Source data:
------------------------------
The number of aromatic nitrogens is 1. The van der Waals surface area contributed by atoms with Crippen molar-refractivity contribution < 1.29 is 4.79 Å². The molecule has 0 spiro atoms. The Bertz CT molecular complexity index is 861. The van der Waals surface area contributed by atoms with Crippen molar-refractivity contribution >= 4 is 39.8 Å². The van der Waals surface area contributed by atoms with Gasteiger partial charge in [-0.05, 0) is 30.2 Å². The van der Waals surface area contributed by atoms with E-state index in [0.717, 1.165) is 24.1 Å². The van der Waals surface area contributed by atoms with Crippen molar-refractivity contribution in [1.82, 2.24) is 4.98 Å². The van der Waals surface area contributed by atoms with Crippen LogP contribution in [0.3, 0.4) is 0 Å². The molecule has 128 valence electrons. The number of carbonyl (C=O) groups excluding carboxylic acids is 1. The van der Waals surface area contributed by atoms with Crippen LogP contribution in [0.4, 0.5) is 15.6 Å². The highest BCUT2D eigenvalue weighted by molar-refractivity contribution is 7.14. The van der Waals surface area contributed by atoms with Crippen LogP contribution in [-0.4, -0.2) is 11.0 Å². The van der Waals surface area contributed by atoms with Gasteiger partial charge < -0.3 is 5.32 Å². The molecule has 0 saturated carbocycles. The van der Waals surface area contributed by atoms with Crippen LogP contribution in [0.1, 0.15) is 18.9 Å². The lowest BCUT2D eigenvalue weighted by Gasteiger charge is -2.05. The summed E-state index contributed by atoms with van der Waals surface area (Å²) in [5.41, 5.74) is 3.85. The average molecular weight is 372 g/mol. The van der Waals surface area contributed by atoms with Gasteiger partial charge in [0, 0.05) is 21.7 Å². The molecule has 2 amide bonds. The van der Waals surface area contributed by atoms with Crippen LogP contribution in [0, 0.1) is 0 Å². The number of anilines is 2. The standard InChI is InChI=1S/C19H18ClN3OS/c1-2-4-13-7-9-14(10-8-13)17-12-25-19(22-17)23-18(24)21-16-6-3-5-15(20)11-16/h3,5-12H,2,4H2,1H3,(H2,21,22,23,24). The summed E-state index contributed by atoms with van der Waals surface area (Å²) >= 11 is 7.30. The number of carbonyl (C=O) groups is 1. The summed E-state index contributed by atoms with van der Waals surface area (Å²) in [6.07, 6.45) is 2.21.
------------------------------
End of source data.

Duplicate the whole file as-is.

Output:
The number of aromatic nitrogens is 1. The van der Waals surface area contributed by atoms with Crippen molar-refractivity contribution < 1.29 is 4.79 Å². The molecule has 0 spiro atoms. The Bertz CT molecular complexity index is 861. The van der Waals surface area contributed by atoms with Crippen molar-refractivity contribution >= 4 is 39.8 Å². The van der Waals surface area contributed by atoms with Gasteiger partial charge in [-0.05, 0) is 30.2 Å². The van der Waals surface area contributed by atoms with E-state index in [0.717, 1.165) is 24.1 Å². The van der Waals surface area contributed by atoms with Crippen molar-refractivity contribution in [1.82, 2.24) is 4.98 Å². The van der Waals surface area contributed by atoms with Crippen LogP contribution in [0.3, 0.4) is 0 Å². The molecule has 128 valence electrons. The number of carbonyl (C=O) groups excluding carboxylic acids is 1. The van der Waals surface area contributed by atoms with Crippen LogP contribution in [0.4, 0.5) is 15.6 Å². The highest BCUT2D eigenvalue weighted by molar-refractivity contribution is 7.14. The van der Waals surface area contributed by atoms with Crippen LogP contribution in [-0.4, -0.2) is 11.0 Å². The van der Waals surface area contributed by atoms with Gasteiger partial charge < -0.3 is 5.32 Å². The molecule has 0 saturated carbocycles. The van der Waals surface area contributed by atoms with Crippen LogP contribution in [0.1, 0.15) is 18.9 Å². The lowest BCUT2D eigenvalue weighted by Gasteiger charge is -2.05. The summed E-state index contributed by atoms with van der Waals surface area (Å²) in [5.41, 5.74) is 3.85. The average molecular weight is 372 g/mol. The van der Waals surface area contributed by atoms with Gasteiger partial charge in [0, 0.05) is 21.7 Å². The molecule has 2 amide bonds. The van der Waals surface area contributed by atoms with Crippen LogP contribution in [0, 0.1) is 0 Å². The number of anilines is 2. The standard InChI is InChI=1S/C19H18ClN3OS/c1-2-4-13-7-9-14(10-8-13)17-12-25-19(22-17)23-18(24)21-16-6-3-5-15(20)11-16/h3,5-12H,2,4H2,1H3,(H2,21,22,23,24). The summed E-state index contributed by atoms with van der Waals surface area (Å²) >= 11 is 7.30. The number of carbonyl (C=O) groups is 1. The summed E-state index contributed by atoms with van der Waals surface area (Å²) in [6.07, 6.45) is 2.21.